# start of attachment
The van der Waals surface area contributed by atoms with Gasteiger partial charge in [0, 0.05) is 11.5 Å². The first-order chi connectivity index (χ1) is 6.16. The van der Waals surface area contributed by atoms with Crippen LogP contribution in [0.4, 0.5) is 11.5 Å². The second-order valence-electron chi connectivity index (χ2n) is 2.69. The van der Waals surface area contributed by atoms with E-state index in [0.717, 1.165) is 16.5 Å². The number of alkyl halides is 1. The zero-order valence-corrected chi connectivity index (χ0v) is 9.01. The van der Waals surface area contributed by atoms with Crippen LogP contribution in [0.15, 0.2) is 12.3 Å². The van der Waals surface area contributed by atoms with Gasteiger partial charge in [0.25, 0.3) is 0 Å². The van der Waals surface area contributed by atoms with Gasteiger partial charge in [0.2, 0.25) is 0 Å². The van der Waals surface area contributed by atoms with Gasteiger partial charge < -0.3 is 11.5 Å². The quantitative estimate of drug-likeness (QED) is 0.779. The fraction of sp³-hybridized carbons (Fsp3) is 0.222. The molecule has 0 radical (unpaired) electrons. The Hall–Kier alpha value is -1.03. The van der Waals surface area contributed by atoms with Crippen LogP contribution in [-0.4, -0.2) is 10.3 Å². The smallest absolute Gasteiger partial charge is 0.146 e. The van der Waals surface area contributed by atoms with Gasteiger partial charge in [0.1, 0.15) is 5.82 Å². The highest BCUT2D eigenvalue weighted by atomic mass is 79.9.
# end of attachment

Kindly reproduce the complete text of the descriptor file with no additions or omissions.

The van der Waals surface area contributed by atoms with Gasteiger partial charge in [0, 0.05) is 11.5 Å². The first-order chi connectivity index (χ1) is 6.16. The van der Waals surface area contributed by atoms with Crippen LogP contribution in [0.4, 0.5) is 11.5 Å². The second-order valence-electron chi connectivity index (χ2n) is 2.69. The van der Waals surface area contributed by atoms with E-state index in [0.717, 1.165) is 16.5 Å². The number of alkyl halides is 1. The zero-order valence-corrected chi connectivity index (χ0v) is 9.01. The van der Waals surface area contributed by atoms with Crippen LogP contribution in [0.15, 0.2) is 12.3 Å². The van der Waals surface area contributed by atoms with Gasteiger partial charge in [0.25, 0.3) is 0 Å². The van der Waals surface area contributed by atoms with Gasteiger partial charge in [0.2, 0.25) is 0 Å². The van der Waals surface area contributed by atoms with Gasteiger partial charge < -0.3 is 11.5 Å². The quantitative estimate of drug-likeness (QED) is 0.779. The fraction of sp³-hybridized carbons (Fsp3) is 0.222. The molecule has 0 radical (unpaired) electrons. The Hall–Kier alpha value is -1.03. The van der Waals surface area contributed by atoms with Crippen LogP contribution in [-0.4, -0.2) is 10.3 Å². The smallest absolute Gasteiger partial charge is 0.146 e. The van der Waals surface area contributed by atoms with Gasteiger partial charge in [0.1, 0.15) is 5.82 Å². The highest BCUT2D eigenvalue weighted by atomic mass is 79.9.